TechAndComputer (July 30, 2012) Mathematicians at the Institute for Advanced Study in New Jersey "bridged" topology and fractals and made a discovery that could lead to a new way of describing extremely complicated shapes such as the configuration of the tiniest defects in a metal or even the froth of a breaking wave.

Topology is a powerful branch of mathematics that looks at qualitative geometric properties such as the number of holes a geometric shape contains, while fractals are extremely complicated geometric shapes that appear similarly complicated even when viewed under a microscope of high magnification.

Bridging the topology and fractals, as described in the American Institute of Physics' *Journal of Mathematical Physics (JMP)*, relies upon a recently developed mathematical theory, known as "persistent homology," which takes into account the sizes and number of holes in a geometric shape. The work described in JMP is a proof of concept based on fractals that have already been studied by other methods -- such as the shapes assumed by large polymer molecules as they twist or bend under random thermal fluctuation.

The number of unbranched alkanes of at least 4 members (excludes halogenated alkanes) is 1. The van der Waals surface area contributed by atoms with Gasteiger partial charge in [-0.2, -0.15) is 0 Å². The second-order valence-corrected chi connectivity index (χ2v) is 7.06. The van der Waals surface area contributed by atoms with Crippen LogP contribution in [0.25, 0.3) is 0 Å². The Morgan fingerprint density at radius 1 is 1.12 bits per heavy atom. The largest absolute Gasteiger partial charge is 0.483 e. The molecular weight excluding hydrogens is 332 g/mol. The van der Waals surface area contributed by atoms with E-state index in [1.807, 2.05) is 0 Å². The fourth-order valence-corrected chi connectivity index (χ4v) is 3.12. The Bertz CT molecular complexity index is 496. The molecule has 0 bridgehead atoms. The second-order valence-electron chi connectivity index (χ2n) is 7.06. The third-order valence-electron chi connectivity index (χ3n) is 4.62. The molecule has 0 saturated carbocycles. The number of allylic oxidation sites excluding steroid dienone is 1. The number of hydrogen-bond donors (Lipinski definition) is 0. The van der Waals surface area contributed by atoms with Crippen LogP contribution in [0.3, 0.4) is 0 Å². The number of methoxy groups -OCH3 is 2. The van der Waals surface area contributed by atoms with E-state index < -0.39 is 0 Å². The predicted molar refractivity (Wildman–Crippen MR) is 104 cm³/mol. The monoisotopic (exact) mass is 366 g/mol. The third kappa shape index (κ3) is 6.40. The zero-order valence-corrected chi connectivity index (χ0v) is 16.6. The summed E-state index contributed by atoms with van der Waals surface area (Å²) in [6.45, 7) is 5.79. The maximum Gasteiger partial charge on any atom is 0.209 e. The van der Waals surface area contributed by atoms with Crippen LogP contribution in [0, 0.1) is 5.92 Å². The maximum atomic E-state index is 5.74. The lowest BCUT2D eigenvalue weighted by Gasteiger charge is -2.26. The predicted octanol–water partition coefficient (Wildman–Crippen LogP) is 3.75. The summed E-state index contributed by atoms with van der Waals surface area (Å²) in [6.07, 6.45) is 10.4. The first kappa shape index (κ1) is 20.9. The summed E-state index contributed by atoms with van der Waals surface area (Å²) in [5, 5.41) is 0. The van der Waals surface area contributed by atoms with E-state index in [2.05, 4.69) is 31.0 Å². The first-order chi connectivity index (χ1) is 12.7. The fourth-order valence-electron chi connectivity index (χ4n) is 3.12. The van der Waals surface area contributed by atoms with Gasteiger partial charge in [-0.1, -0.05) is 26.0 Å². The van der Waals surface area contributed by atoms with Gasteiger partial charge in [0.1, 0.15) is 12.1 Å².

Many geometric structures with fractal-like complexity arise in nature, such as the configuration of defects in a metal or the froth of a breaking wave. Their geometry has important physical effects too, but until now we haven't had a vocabulary rich enough to adequately describe these and other complicated shapes. The mathematicians plan to use the vocabulary provided by persistent homology methods to investigate and describe complicated shapes in a whole new way.

**Story Source:**

The above story is reprinted from materials provided by

American Institute of Physics (AIP), via Newswise.

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**Journal Reference**:

- Robert MacPherson, Benjamin Schweinhart.
**Measuring shape with topology**.*Journal of Mathematical Physics*, 2012; 53 (7): 073516 DOI: 10.1063/1.4737391

*Note: If no author is given, the source is cited instead.*

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